- Minnesota regulators say that a historic lodge destroyed in a fire had three unresolved violations from a recent fire code inspection.
- The Minnesota Department of Public Safety disclosed that the State Fire Marshal division conducted an inspection in July, uncovering seven violations.
- Lutsen, established in 1885, claims to be Minnesota’s oldest resort, with the lodge as its centerpiece.
Minnesota regulators said Wednesday that a historic lodge destroyed in a fire had three unresolved violations from a recent fire code inspection, but it wasn’t clear if those violations played a role in the blaze.
A staffer at Lutsen Lodge on Lake Superior spotted smoke coming from electrical outlets in the floor of the lobby around 12:30 a.m. Tuesday. The employee made it out and no guests were checked in, but the lodge was destroyed.
A news release from the Minnesota Department of Public Safety said the State Fire Marshal division performed an inspection in July and found seven violations. The agency said the property owner repaired four of them.
“It is too early in the investigation to determine if the three outstanding violations played a role in the fire,” the release said.
A message was left Wednesday with the resort.
The state said it is unclear when the investigation will conclude.
Lutsen, started in 1885, claims to be Minnesota’s oldest resort, with the lodge as its centerpiece. It is a popular destination for hikers, skiers and other visitors from the Midwest and beyond.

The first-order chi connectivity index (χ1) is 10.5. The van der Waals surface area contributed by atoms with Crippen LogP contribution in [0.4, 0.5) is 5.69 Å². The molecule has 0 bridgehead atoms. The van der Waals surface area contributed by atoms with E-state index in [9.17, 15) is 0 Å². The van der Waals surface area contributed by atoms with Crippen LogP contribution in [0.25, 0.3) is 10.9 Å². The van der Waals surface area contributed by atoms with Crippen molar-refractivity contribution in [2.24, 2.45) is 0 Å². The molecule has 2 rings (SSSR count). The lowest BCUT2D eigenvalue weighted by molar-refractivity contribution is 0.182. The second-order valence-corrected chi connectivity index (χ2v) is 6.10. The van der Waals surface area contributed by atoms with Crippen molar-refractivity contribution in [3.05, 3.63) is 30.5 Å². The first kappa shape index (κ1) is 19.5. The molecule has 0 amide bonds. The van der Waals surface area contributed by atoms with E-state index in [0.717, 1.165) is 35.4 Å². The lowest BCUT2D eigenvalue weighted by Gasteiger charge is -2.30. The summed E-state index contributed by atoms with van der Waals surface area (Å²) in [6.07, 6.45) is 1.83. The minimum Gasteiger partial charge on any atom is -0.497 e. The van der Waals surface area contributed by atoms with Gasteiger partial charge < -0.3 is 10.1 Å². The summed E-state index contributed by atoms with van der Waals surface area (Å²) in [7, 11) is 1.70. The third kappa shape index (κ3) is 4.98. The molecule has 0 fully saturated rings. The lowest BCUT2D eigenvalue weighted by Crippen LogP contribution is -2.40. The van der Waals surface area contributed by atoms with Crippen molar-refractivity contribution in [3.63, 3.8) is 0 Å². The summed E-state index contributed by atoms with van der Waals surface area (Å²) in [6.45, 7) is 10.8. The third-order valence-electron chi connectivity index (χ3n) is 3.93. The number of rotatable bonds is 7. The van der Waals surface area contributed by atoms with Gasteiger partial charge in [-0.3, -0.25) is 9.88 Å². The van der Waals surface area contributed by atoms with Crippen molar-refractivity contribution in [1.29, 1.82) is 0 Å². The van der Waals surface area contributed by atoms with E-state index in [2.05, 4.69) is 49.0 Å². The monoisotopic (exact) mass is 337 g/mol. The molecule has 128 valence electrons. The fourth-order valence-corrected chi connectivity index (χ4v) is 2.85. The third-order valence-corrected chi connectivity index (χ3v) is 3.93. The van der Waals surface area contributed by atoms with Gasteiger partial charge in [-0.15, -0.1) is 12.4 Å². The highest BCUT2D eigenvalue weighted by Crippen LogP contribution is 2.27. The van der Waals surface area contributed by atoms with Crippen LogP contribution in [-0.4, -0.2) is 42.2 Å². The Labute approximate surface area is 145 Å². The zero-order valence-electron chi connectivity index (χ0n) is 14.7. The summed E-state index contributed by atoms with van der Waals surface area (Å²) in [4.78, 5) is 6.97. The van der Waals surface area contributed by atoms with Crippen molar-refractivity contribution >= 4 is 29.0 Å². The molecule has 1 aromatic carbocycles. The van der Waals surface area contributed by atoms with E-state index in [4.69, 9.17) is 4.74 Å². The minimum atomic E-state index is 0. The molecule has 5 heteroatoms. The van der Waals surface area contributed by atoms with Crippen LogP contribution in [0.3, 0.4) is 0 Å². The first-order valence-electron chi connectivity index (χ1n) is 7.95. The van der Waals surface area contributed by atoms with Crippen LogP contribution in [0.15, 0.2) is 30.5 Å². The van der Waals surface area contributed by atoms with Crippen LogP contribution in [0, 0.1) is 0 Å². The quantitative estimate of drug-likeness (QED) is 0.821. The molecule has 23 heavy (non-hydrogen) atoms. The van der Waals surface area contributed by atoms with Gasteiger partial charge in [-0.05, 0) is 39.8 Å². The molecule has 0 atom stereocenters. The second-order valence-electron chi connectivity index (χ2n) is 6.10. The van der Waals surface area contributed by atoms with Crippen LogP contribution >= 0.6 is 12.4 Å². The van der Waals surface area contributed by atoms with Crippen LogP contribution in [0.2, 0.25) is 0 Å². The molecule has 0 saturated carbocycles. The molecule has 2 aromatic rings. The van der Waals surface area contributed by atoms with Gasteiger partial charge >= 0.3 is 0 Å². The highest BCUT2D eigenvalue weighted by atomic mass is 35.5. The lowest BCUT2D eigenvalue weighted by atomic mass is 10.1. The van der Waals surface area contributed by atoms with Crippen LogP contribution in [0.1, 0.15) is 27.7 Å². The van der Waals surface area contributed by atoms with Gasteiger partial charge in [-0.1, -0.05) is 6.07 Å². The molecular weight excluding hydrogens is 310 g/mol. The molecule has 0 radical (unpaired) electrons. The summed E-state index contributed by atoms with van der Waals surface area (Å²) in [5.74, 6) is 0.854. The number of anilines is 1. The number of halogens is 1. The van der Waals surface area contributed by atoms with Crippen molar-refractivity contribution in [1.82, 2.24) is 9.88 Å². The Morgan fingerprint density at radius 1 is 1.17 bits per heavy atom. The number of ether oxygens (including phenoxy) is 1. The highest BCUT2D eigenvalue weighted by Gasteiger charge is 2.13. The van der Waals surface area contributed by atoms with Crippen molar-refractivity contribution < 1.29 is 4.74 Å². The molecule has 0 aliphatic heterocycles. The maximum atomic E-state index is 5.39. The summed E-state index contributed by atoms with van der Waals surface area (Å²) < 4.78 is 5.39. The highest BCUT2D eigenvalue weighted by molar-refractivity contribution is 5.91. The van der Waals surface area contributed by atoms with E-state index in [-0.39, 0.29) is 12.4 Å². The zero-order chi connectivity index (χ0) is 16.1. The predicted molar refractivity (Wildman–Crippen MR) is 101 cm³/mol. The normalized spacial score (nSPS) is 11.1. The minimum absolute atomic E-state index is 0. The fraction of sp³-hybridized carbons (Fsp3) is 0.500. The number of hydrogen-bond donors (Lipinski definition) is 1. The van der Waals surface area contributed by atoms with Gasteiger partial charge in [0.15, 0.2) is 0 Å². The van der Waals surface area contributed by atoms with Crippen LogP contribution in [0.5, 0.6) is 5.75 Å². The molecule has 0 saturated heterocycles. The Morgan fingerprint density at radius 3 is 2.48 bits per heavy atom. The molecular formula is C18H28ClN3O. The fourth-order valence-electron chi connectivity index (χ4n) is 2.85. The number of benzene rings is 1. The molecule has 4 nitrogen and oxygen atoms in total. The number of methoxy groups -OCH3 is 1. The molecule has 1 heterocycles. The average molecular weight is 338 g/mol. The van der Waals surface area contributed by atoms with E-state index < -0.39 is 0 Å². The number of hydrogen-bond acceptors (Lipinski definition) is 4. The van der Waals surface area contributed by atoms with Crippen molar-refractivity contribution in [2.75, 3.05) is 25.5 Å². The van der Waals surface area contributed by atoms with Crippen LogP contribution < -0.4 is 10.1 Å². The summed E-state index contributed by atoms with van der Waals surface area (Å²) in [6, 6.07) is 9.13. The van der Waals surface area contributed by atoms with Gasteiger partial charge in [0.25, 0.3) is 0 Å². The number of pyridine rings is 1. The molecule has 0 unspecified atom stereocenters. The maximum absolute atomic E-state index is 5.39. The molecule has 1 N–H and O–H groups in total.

The main lodge was rebuilt after a 1951 fire. Lodge operators have pledged to rebuild again.
Bryce Campbell, owner of the Lutsen Lodge, told the Star Tribune in an email that he owes about $150,000 to several people who own cabins and condominiums nearby, fueling online speculation that he may have started the fire. Without prompting from the newspaper, he denied those rumors.
“My heart is broken, and I feel like I’m grieving a person,” Campbell wrote to the newspaper. “You have no idea what it’s like to lose such a big piece of your life (that) my mom and I were building together. … It makes my broken heart hurt even more to focus on such absurd accusations.”
Jay Halverson, who owns a townhouse and a cabin near the lodge, told the newspaper that Campbell owes him about $30,000 in rental proceeds. Halverson said he was suspicious of the fire’s cause.